Citation Context ...-secure Zero-Knowledge proofs in the CRS model may not be “adaptively sound” (see [24]), so perhaps a malicious prover can succeed in proving false statements after seeing the CRS, as demonstrated in =-=[1]-=-. As another example, the protocol in [17] for realizing the single-instance commitment functionality becomes malleable as soon as two instances use the same reference string (indeed, to avoid this we... |

31 | Parallel Reducibility for InformationTheoretically Secure Computation. CRYPTO’00
- Dodis, Micali
- 2000
(Show Context)
Citation Context |

29 | Secure computation without authentication
- Barak, Canetti, et al.
- 2005
(Show Context)
Citation Context ...thout ever having registered with any authority. This is extremely useful for settings where PKIs are not desirable or easy to implement, and where no single “global” authority is available (see e.g. =-=[5]-=-). 7 In the next section, we will prove the following result: 7 In fact, the protocol we will describe in Section 5 can also support a “graceful failure” approach similar to that outlined in [6], in t... |

28 | and A.Sahai. New notions of security: achieving universal composability without trusted setup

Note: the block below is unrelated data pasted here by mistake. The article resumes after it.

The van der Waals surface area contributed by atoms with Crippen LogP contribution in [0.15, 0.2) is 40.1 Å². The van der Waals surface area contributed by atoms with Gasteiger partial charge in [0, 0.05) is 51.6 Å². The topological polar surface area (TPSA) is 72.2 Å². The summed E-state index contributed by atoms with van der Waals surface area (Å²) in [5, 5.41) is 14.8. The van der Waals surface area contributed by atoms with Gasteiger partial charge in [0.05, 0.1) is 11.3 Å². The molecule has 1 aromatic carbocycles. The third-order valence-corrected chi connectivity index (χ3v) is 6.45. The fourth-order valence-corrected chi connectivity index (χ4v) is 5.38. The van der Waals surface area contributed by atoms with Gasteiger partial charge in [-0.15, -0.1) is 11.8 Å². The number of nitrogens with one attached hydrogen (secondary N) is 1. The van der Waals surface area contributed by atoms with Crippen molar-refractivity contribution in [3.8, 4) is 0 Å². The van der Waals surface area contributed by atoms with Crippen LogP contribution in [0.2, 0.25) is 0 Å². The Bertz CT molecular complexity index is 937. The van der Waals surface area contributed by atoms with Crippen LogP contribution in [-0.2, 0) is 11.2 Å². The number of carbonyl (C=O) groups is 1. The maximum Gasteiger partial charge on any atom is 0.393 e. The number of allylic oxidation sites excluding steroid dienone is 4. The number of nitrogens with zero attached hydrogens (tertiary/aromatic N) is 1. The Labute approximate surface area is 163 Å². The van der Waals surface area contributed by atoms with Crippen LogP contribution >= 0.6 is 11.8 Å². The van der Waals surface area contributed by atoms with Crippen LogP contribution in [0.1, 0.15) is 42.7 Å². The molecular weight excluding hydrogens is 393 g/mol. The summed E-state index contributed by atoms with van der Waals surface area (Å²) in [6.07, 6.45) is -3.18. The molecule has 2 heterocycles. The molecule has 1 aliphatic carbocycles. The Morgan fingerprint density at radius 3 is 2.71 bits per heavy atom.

- Prabhakaran
(Show Context)
Citation Context |

24 | How To Play Almost Any Mental Game Over The Net - Concurrent Composition via SuperPolynomial Simulation
- Barak, Sahai
(Show Context)
Citation Context ...nvolved in the proof of the universal composition theorem. We also demonstrate that GUC security is preserved under universal composition. Related work. Relaxed variants of UC security are studied in =-=[37, 10]-=-. These variants allow reproducing the general feasibility results without setup assumptions other than authenticated communication. However, these results provide significantly weaker security proper... |

23 | Identity-based chameleon hash and applications
- Ateniese, Medeiros
- 2004
(Show Context)
Citation Context ...s identical to that of the CRS setup. The main tool in our protocol for realizing Fcom in the ACRS model is a new identity-based trapdoor commitment (IBTC) protocol. IBTC protocols are constructed in =-=[2, 39]-=-, in the Random Oracle model. Here we provide a construction in the standard model based on one way functions. The construction is secure against adaptive corruptions, and is based on the Feige constr... |